Battlestar Galactica: Final Season (SPOILERS)

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A system of cells interlinked
His wife begged him to finalize Kara, but he wouldn't. He wanted to leave her story hanging in some ways, with her connected to something we can't fully understand; something divine. He realizes it was a risky choice and that not everyone would like it.

Listen to the podcast that covers the finale. He makes it pretty clear that they set up the characters, started the story, and let it develop on its own. He did NOT have this ending set until early in the 4th season's creative process.

Yeah, they made it up as they went. But say.... ALL fiction is made up as you go!
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Okay, yet another reason to love The Onion. This is hilarious:

http://www.theonion.com/content/news...medium=twitter

Obama Depressed, Distant Since 'Battlestar Galactica' Series Finale

WASHINGTON—According to sources in the White House, President Barack Obama has been uncharacteristically distant and withdrawn ever since last month's two-hour series finale of Battlestar Galactica.

"The president seems to be someplace else lately," said one high-level official, speaking on condition of anonymity. "Yesterday we were all being briefed on the encroachment of Iranian drone planes into Iraq, when he just looked up from the table and blurted out, 'What am I supposed to watch on Fridays at 10 p.m. now? Numb3rs?'"

"I haven't seen him this upset since Admiral Adama realized that Earth was actually an uninhabitable wasteland," the official continued. "Or at least that's what he told me. I don't actually watch the show. It's not really my thing."

Since the end of the series, Obama has reportedly brushed off key budgetary decisions, ignored his wife and children, and neglected his daily workouts, claiming that he no longer cares if he lets himself go "just like Lee did before the rescue on New Caprica."

In addition, sources confirmed that instead of meeting with Treasury Secretary Timothy Geithner on Monday, the depressed president sat alone in the Oval Office, scouring Internet message boards for posts by other fans about the series conclusion.

Hoping to cheer himself up, Obama also decided to re-watch the extended director's cut of "Unfinished Business," a season three episode he once described as "bringing the Starbuck-Apollo relationship to a head in the best possible way."

Revisiting the series, however, has only made the president more miserable. After a staffer suggested he bring DVDs of the show along on a recent policy trip to Denver, Obama reportedly muttered under his breath, "What's the point? It's over."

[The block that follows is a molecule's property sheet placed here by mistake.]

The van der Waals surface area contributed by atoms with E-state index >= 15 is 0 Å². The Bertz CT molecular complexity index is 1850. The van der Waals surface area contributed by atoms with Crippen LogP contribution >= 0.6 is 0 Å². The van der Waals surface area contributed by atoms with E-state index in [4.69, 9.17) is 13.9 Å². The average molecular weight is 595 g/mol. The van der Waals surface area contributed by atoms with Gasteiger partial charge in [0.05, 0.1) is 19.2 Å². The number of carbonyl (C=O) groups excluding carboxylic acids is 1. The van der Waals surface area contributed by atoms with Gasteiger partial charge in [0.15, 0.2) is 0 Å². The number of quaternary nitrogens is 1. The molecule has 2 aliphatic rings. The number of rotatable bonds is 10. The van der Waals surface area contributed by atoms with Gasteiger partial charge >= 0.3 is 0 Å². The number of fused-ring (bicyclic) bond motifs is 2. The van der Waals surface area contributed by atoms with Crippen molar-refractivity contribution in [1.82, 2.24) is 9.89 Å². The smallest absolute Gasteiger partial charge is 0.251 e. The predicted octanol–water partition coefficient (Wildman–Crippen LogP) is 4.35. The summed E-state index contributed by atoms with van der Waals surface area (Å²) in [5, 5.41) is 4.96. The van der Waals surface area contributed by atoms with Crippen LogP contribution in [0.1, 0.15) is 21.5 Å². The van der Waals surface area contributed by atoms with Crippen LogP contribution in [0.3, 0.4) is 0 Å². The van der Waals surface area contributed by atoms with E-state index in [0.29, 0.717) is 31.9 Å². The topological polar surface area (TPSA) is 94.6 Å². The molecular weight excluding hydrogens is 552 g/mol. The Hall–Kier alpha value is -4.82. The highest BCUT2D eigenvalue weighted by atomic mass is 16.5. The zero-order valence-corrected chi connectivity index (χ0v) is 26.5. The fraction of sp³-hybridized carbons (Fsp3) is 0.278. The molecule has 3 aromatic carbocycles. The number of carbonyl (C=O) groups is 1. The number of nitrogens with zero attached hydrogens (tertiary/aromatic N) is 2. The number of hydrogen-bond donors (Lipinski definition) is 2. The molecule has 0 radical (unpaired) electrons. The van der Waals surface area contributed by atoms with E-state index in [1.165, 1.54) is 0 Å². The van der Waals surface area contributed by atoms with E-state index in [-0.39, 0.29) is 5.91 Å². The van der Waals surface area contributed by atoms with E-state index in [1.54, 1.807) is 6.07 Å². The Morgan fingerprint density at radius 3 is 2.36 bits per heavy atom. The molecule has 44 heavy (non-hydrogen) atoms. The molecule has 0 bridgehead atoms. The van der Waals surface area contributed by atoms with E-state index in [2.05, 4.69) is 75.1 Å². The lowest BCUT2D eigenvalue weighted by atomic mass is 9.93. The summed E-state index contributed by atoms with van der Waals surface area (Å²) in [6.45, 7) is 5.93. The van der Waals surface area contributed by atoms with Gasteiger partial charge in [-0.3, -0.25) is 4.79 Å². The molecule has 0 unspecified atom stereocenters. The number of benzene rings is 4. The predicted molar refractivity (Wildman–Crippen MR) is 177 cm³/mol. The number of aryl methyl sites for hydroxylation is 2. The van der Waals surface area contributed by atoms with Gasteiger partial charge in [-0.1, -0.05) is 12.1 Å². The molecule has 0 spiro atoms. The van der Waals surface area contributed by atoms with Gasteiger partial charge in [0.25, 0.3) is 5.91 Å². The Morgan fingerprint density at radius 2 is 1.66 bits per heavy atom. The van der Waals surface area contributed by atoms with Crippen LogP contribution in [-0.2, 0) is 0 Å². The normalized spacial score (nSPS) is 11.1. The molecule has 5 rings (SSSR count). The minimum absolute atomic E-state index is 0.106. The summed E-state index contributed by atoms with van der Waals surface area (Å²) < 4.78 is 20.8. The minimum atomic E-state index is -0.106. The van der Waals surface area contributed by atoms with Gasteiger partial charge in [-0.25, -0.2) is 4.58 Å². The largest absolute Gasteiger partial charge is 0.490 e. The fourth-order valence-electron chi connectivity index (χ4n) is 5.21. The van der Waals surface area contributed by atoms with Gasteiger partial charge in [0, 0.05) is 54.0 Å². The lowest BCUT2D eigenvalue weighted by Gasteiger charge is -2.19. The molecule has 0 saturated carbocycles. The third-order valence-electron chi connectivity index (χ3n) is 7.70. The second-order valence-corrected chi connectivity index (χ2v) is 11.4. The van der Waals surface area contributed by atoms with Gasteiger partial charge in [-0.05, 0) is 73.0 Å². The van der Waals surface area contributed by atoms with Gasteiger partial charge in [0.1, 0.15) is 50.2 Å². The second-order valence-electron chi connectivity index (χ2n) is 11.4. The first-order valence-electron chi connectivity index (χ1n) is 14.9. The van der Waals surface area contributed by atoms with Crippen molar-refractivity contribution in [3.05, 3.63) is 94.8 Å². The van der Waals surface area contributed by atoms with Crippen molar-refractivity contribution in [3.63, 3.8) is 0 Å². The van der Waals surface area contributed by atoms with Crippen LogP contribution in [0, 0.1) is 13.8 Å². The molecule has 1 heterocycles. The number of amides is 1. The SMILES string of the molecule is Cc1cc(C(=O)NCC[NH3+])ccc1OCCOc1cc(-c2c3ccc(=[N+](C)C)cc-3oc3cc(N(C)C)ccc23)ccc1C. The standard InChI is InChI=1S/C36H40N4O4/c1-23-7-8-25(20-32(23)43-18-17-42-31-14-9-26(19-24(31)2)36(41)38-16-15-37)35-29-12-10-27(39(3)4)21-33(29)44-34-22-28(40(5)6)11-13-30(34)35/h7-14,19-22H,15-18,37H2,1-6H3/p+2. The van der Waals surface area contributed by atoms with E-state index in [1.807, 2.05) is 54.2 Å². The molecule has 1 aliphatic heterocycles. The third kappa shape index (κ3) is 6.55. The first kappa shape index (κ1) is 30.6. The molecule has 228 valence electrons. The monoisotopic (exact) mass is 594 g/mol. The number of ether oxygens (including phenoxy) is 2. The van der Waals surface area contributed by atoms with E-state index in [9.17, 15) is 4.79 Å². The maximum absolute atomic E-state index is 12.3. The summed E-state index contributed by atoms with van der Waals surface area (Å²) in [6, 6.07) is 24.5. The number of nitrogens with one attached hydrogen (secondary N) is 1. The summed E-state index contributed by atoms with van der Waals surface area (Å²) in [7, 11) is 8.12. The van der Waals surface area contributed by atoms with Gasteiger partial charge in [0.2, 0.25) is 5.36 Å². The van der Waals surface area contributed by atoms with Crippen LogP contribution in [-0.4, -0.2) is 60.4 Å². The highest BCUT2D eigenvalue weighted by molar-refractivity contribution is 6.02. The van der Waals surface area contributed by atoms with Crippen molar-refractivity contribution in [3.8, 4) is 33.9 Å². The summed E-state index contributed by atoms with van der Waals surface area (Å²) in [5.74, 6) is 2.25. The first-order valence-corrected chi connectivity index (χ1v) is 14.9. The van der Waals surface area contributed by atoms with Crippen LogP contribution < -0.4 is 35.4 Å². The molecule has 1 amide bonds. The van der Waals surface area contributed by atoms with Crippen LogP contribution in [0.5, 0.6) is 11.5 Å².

"We were going over his schedule when he sighed and asked if I watched Battlestar," said a White House secretary, whom Obama used to playfully call "Billy." "I told him I was planning on it because my sister's a big fan, but he just stared out the window the whole time."

"I also noticed he took down his Battlestar Galactica season 4.5 poster," she added.

Obama watched the finale just as he had every previous episode, alone in the White House screening room with the volume turned all the way up. Sources said he emerged exhilarated and told several aides that the show's writers "wrapped things up the best they could, though the very end was a little much."

The commander in chief also bragged that he "totally called" the fact that "All Along The Watch Tower" would be used as the jump coordinates for the FTL drive.

Despite his initial excitement, by Monday morning the absence of the hour-long Sci-Fi program had begun to affect the president.

"I'm a little concerned," first lady Michelle Obama was overheard saying at a fundraising event Tuesday. "When Firefly was canceled, he walked around like a zombie for a week, and Serenity was the only thing that snapped him out of it. Last night he said he felt like he had just discovered David Axelrod was one of the Final Five, whatever that means."

A devoted fan of the original 1978 Battlestar Galactica, Obama was initially hesitant to watch the new series, saying he was upset to learn that hotshot pilot Starbuck would be played by a woman. However, during a particularly slow week in the U.S. Senate, Obama decided to rent the first season from Netflix.